Hey there, time traveller!
This article was published 25/11/2012 (1639 days ago), so information in it may no longer be current.
Just when you're finally getting your health under control, the onslaught of holiday parties is here again, complete with the temptation to overeat, stay up late and fret about your To Do list.
For years, it's been widely reported that the average person gains five pounds this time of year. In reality, it's probably less. The kicker: Studies show that most people don't lose the pounds they pack on between Thanksgiving and New Year's. To add to the chaos, they tend to feel run down and stressed.
Instead of giving in to this phenomenon, arm yourself with the information you need to stay healthy and energized during the holidays.
Take the following Healthy Living quiz to find out if you know your stuff:
1. The omega fats in omega-3 eggs are derived from:
The answer is A. Eggs enriched with omega-3s get that way because the hens that lay the eggs are fed flax, a plant source of omega-3s.
Be aware that omega-3 enriched eggs aren't necessarily a so-called health food: They still contain the saturated fat, cholesterol and calories found in regular eggs. The difference is that they also contain fats of the omega-3 variety. Omega-3s are unsaturated fatty acids that experts from around the world proclaim prevent cardiac ailments, reduce inflammation, improve the transmitting capabilities of cell membranes and play a critical role in brain function.
You'll get better quality omega-3s from oily, deep-water fish such as salmon and sardines, however. The body is more able to use the omega-3s found in fish than the type found in plant sources.
2. Which is more likely to raise your LDL (bad cholesterol levels)?
A) Dietary cholesterol (the type of cholesterol naturally found in certain foods such as butter, egg yolks and meat).
B) Trans and saturated fats
The answer is B. Both trans-saturated fats and saturated fats tend to raise the so-called bad cholesterol in your blood -- the kind that narrows your arteries and increases heart attack risk.
Trans fats are oils commonly used to extend the shelf life of products. They are created when manufacturers blast plant-based oils with hydrogen. This, in turn, yields a sort of Franken-fat, something that is foreign to the body. Research shows trans fats are a double whammy on your system; they raise your bad cholesterol and lower your good cholesterol, the kind that protects your heart. Surprisingly, cholesterol that you eat in food seems to have less of an effect on blood-cholesterol levels, although experts suggest limiting dietary cholesterol if you have a cholesterol problem. HDL is the so-called good cholesterol that protects your heart. You can raise your HDL level by eating heart-healthy fats such as olive oil, salmon and avocado.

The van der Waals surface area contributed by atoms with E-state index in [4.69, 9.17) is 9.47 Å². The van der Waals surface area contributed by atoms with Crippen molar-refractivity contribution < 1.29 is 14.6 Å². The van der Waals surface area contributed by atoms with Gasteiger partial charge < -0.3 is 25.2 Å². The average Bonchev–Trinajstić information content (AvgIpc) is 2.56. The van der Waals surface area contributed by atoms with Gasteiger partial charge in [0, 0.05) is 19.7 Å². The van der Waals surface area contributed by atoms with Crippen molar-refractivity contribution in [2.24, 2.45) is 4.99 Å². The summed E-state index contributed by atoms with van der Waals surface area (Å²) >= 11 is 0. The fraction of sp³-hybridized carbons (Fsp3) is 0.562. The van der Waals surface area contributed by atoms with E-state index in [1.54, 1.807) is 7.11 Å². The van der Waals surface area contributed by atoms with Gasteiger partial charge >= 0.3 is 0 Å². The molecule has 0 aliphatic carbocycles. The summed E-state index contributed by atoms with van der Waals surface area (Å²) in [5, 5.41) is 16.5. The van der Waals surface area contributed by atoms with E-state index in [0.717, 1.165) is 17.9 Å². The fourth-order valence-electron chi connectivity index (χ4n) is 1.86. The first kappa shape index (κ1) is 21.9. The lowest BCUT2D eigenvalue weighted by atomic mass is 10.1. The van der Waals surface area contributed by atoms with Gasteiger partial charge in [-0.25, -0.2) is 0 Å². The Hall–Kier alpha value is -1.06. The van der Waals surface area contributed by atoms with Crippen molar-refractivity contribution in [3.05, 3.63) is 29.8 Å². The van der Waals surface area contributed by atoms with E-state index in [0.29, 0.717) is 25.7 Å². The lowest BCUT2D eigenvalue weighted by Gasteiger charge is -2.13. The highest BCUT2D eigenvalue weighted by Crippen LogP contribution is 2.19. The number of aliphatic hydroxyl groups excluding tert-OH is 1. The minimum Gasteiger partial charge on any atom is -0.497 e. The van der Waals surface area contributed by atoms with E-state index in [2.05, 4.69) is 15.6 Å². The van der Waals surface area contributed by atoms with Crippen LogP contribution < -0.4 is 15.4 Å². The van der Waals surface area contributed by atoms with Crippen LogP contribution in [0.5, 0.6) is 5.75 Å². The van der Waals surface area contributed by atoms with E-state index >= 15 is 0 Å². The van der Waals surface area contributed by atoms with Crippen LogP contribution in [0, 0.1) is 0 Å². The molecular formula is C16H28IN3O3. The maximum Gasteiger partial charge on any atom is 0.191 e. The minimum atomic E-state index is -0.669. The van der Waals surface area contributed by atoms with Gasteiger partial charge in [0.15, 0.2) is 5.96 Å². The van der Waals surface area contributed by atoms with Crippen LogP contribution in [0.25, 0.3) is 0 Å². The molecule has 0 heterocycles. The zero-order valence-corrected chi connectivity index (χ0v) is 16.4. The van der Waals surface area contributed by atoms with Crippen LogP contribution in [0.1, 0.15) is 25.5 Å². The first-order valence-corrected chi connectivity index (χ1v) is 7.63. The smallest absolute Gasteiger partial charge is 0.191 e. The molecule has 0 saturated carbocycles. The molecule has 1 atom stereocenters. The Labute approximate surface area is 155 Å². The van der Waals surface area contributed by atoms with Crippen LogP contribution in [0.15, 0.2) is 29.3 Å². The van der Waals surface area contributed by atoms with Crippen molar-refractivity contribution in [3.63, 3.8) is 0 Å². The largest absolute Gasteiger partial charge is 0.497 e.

3. Which contains the most vitamin C?
A) Six brussels spouts
B) A mandarin orange
C) Six strawberries
4. The answer is A. Six brussels sprouts contain nearly 70 milligrams of vitamin C, an antioxidant vitamin researchers believe protects the cells from dangerous free radicals and may even lessen the duration of colds and flu.
A small mandarin orange contains about 20 milligrams of vitamin C. Six small strawberries (42 grams) contain about 24 milligrams of vitamin C.
5. Which activity burns more calories?
A) 30 minutes of race walking
B) 30 minutes of circuit training combining strength and cardio exercises
C) 30 minutes cycling on stationary bike at moderate speed
The answer is B. A cardio/strength circuit can burn 10 calories a minute, thereby burning 300 calories in 30 minutes. Circuit training is an excellent way to push your fitness limits when you're short on time. A 155-pound person will burn about 240 calories while race walking for 30 minutes. Meanwhile a 155-pound person will burn about 260 calories on a stationary bike for the same amount of time.
6. Which key word on your bread package will indicate the loaf likely has the most fibre and vitamins?
C) Whole wheat
The answer is C. Whole wheat contains the complete grain kernel, including the endosperm, the bran and the germ, which equates to more nutrients, including fibre, which helps keep you full longer. Be careful, though. Bread -- including whole wheat and multigrain -- can contain whole wheat combined with white flours, so read labels thoroughly before you buy. Limit your consumption of enriched bread, which usually indicates the nutrients have been stripped away in the manufacturing process before being artificially added back to the loaf.
7. Reducing sugar intake will cut calories and help your metabolic system run more efficiently. Which beverage contains the most sugar?
A) One cup of unsweetened apple juice
B) One can of pop
C) One venti skinny vanilla latte from Starbucks
The apple juice contains the most sugar, at 29 grams in a cup. That's about six teaspoons! Even though juice contains some vitamins, keep your juice consumption to a minimum. It's relatively high in sugar and calories. As well, it does not contain the fibre of its whole-fruit counterpart. That means juice causes extreme spikes in blood-sugar levels, which can lead eventually to extreme blood-sugar drops.
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